Kalle Lasn, editor of Adbusters magazine, says that corporations are merely doing what we programmed them to do. Helena Norberg Hodge feels that if the subsidies were withdrawn, the multinationals would crumble. Lasn suggests that each shareholder should be liable for 'collateral damage' to bystanders or environmental harm.
"If you reap the rewards when the going is good, why shouldn't you be held responsible for that company when it becomes criminally liable." He feels that fewer shares would be traded and the worst offending companies would collapse. Instead of simply choosing the biggest cash cows, potential shareholders would carefully investigate the backgrounds of the companies they were about to sink their money into. They would think twice about buying into Philip Morris or Monsanto.
We must rewrite the rules of incorporation in such a way that a company caught repeatedly and wilfully dumping toxic wastes, damaging watersheds, violating anti-pollution laws, harming employees, customers or the people living near its factories, engaging in price fixing, defrauding its customers, or keeping vital information secret, automatically has its charter revoked, its assets sold off and the money funnelled into a superfund for its victims.
Company bashing legislation is unlikely, hampered not least by what Gorelick calls the revolving door between government post and boardroom seat.
Former UK Secretary of Stae for Transport, Steven Norris, now heads the Road Hauliers Association and GM retailer Lord Sainsbury chairs the select committee scrutinising GM crops.
In 1953 General Motors president, Charles Wilson, was appointed US defense secretary. Saying, "what's good for General Motors is good for the United States", Wilson managed to push a 41,000 mile interstate highway system past Congress in the name of national security.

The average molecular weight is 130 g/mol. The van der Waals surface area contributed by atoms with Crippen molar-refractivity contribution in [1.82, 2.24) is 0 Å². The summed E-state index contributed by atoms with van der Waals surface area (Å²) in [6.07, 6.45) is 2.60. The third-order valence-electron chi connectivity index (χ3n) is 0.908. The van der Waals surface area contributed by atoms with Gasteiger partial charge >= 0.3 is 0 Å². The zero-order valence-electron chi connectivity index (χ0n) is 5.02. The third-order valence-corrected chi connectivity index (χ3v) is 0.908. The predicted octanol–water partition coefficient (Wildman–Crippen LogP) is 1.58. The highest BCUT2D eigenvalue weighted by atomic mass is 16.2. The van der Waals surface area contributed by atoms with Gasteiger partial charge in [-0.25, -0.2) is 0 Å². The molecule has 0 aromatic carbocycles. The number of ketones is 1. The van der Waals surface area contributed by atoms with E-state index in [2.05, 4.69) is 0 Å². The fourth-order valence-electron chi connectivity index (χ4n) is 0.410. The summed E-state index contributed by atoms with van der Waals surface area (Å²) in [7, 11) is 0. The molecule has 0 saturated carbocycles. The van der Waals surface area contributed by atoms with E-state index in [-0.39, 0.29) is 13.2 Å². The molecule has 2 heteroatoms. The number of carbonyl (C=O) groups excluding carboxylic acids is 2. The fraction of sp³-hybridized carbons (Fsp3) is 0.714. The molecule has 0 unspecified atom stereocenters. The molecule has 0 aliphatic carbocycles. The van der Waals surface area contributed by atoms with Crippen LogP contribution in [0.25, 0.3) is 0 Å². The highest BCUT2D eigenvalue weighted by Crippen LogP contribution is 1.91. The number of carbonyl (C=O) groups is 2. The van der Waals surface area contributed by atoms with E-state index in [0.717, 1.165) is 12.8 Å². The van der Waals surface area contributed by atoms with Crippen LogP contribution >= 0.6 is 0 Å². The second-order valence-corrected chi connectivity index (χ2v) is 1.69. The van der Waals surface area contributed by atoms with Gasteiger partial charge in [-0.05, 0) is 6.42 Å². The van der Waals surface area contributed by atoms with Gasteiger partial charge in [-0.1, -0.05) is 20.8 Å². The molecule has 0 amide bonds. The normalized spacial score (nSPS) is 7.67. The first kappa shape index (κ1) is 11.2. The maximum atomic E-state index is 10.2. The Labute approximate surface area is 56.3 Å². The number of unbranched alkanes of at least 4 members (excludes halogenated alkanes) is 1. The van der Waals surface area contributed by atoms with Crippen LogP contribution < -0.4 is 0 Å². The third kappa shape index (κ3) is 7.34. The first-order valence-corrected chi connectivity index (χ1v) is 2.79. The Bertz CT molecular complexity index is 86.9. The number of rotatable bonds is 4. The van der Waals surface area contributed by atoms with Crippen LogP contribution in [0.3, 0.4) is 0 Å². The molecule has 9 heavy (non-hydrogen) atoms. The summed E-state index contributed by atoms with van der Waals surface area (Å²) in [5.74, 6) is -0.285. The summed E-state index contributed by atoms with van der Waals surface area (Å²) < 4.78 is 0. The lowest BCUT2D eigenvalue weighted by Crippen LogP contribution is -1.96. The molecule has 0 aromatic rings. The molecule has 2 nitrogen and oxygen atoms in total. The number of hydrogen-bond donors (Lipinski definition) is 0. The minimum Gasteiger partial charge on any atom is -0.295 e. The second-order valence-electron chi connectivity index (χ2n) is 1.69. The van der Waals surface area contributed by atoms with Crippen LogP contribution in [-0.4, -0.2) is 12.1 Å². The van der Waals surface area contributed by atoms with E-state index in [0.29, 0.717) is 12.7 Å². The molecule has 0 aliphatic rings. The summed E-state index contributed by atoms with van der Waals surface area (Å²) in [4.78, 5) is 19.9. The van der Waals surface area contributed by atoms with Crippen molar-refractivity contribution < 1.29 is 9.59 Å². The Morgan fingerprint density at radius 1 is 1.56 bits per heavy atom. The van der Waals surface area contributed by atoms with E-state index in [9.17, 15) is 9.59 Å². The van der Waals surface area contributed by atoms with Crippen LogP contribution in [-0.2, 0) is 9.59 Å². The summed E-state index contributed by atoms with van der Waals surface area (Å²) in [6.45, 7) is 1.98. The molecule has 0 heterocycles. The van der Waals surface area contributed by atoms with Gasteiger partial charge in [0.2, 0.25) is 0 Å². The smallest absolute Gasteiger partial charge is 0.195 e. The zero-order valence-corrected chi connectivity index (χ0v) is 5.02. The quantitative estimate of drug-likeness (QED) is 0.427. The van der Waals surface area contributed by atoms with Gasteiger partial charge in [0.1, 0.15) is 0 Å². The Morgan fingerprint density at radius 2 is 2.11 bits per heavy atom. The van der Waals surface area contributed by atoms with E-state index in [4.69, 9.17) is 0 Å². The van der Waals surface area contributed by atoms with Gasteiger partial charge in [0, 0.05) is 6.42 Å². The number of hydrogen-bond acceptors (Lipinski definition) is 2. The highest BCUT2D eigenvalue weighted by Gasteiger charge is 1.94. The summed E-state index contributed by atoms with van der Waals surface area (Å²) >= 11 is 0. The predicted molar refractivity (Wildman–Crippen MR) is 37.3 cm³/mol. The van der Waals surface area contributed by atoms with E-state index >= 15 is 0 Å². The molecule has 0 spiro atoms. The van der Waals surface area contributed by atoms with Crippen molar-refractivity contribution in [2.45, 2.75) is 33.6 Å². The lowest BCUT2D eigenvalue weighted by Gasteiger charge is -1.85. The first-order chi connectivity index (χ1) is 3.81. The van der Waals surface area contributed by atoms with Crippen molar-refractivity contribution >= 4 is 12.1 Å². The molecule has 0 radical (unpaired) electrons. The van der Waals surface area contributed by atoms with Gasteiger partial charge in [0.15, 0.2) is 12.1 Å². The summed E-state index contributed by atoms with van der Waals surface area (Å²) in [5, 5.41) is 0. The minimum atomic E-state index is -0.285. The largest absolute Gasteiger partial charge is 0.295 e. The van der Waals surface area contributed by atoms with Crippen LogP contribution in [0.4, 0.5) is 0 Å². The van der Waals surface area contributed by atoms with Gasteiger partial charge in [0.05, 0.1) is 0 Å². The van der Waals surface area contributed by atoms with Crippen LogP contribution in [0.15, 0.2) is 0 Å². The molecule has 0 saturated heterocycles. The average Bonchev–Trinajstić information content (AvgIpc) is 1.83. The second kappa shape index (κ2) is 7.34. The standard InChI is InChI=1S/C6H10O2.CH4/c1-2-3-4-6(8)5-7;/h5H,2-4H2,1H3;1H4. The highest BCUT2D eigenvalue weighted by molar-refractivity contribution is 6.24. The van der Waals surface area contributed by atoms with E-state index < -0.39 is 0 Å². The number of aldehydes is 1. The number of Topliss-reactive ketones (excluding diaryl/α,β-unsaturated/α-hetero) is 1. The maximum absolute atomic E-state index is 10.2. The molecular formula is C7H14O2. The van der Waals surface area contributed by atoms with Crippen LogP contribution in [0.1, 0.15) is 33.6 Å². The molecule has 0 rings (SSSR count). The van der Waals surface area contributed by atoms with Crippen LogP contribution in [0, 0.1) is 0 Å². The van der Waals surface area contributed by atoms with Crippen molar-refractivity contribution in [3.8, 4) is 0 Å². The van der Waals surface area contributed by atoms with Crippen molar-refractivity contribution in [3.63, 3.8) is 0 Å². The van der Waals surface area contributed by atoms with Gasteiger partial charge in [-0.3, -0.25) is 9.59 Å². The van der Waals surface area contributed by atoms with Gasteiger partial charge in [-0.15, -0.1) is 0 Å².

(In the 1920s the same company along with Standard Oil and Fyrestone Tyres was found guilty of buying up and systematically destroying the street-car systems of over eighty US cities. Each company was fined a laughable $5,000 and car dependency was born.
David Korten told The Independent Media Centre, "at the political level we need to restore democracy by working for radical campaign finance reform to get big money and corrupt politicians out of politics. An immediate agenda is to stop the WTO from negotiating new agreements that further weaken democracy and speed environmental and social breakdown. The WTO should be closed, while we establish mechanisms under the United Nations to regulate transnational finance, and trade."
Lasn cites positive precedents. In 1884 the people of New York asked their attorney general to revoke the charter of The Standard Oil Company. In May 1998 the present Attorney General, Dennis Vacco, revoked the charters for Tobacco Research and the Tobacco Institute, on the grounds that they are tobacco-funded fronts that serve as propaganda arms of the industry.
And last year the people of Arcata California voted to ensure democratic control of all corporations conducting business within the city. Recent events in the Microsoft saga suggest that even the ridiculous wealth of Bill Gates may not guarantee his stranglehold on PC system software.
All farmer Dave Lang asks for is a level playing field to compete with artificially cheap mass produced imports.
Helena Norberg Hodge believes we must reconnect with our immediate environment. Fundamental to that is the need for region specific education, not ignoring other cultures, but being aware of our own too.
Using local produce does help the local economy, it requires less energy, packaging, preservation and transport and enables those in other communities to look to meeting their own needs with their own resources.
We need a shift in the balance between international trade and production at home. We need to move away from the 'teenage boy culture' that demands mobility, independence and a fear of growing old, that is the hallmark of today's atomised industrial society.
The message is simple. Think global, act local.